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Japanese representative


Masayuki Ida is in fact the person we have been discussing as the most
likely Japanese candidate all along, but it's nice to know that Koiuchi
also feels that he's the obvious guy.  Our major reservation was that he
might be too junior, so selecting him might be viewed as some sort of

Ida is the guy who translated Steeele's book into Japanese, and he has
been working on various Common Lisp standardization efforts over there,
including proposals for a subset and for an extension to Kanji
characters and strings.  Apparently the focus of Common Lisp activity
over there is a committee within JEIDA (Japanese Electronics Industry
Development Association), which has been running for about a year with
Ida as the chairman.

Ida was recently promoted to associate professor at Aoyama Gakuin
University -- I'm not sure where that university is in the fairly
well-defined Japanese pecking order.  He speaks adequate English for
communication, though he's not very fluent -- see his recent note to the
Common Lisp mailing list.  He now seems to be able to send and recieve
netmail via CSnet with about a half-day latency.

Let me propose the following model, which we can bounce off of the
various senior Japanese contacts that we have to see what they think
about it:

1. Any individual in Japan who has a stable netmail connection to the
U.S. and an interest in the standardization of Common Lisp is encouraged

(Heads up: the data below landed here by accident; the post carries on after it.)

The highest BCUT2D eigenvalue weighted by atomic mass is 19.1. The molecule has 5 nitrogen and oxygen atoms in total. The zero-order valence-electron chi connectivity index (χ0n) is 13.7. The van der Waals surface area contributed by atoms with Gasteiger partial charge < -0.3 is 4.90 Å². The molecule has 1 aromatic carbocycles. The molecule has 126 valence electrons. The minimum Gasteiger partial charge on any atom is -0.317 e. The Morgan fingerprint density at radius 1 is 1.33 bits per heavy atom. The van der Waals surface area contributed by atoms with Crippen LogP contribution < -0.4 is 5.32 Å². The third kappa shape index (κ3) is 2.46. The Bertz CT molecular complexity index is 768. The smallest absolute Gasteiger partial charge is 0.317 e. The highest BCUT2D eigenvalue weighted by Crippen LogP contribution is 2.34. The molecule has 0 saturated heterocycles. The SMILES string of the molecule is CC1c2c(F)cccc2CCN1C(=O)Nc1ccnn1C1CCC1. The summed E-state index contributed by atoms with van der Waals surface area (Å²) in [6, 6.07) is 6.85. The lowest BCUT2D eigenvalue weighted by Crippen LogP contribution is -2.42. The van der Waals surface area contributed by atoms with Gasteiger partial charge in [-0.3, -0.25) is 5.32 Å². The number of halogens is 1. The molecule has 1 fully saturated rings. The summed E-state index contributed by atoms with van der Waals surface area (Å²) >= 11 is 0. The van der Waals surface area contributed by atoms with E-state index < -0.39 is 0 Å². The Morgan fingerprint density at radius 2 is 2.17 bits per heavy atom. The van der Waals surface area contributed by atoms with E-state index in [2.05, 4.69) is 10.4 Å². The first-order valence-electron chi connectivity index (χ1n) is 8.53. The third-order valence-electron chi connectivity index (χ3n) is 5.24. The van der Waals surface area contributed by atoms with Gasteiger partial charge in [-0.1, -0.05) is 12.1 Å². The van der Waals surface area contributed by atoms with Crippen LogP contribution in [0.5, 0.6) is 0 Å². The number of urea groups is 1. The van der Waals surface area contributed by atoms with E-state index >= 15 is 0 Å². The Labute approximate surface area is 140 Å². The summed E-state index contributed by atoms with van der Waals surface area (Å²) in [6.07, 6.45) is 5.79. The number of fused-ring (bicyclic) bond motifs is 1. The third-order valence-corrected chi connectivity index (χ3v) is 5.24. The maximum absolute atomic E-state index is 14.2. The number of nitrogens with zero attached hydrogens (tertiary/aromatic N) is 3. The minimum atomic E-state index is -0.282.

to join the Common Lisp mailing list and to participate in the
discussions.  (Apparently a rebroadcast point is being established at
NTT, so that one message can be sent there and can be forwarded to
everyone on JUNET.  However, Ida prefers to get direct mail via CSNET to

2. The committee within JEIDA should continue to be the focus for
Japanese Common Lisp activities.  In the future, we will attempt to stay
in much closer contact with this group via netmail.

3. Though any number of Japanese researchers can participate in our
design discussions via the Common Lisp mailing list, we invite the JEIDA
committee to elect one representative to sit on our technical committee,
and one person (it may be the same person) to sit on our steering
committee for the purposes of formal liaison between the two groups.
The choice is up to them.  (I wouldn't be surprised if Ida were

If we agree that this is a reasonable model, the next step would be for
people who know the leading CS people in Japan to solicit their opinion
of this.  It has the advantage that we're not telling them who to nominate,
so we don't have to weigh seniority against interest and knowledge; the
disadvantage is that we might get someone inappropriate from our point
of view, but I think it unlikely that any of these people will poison
the process.

-- Scott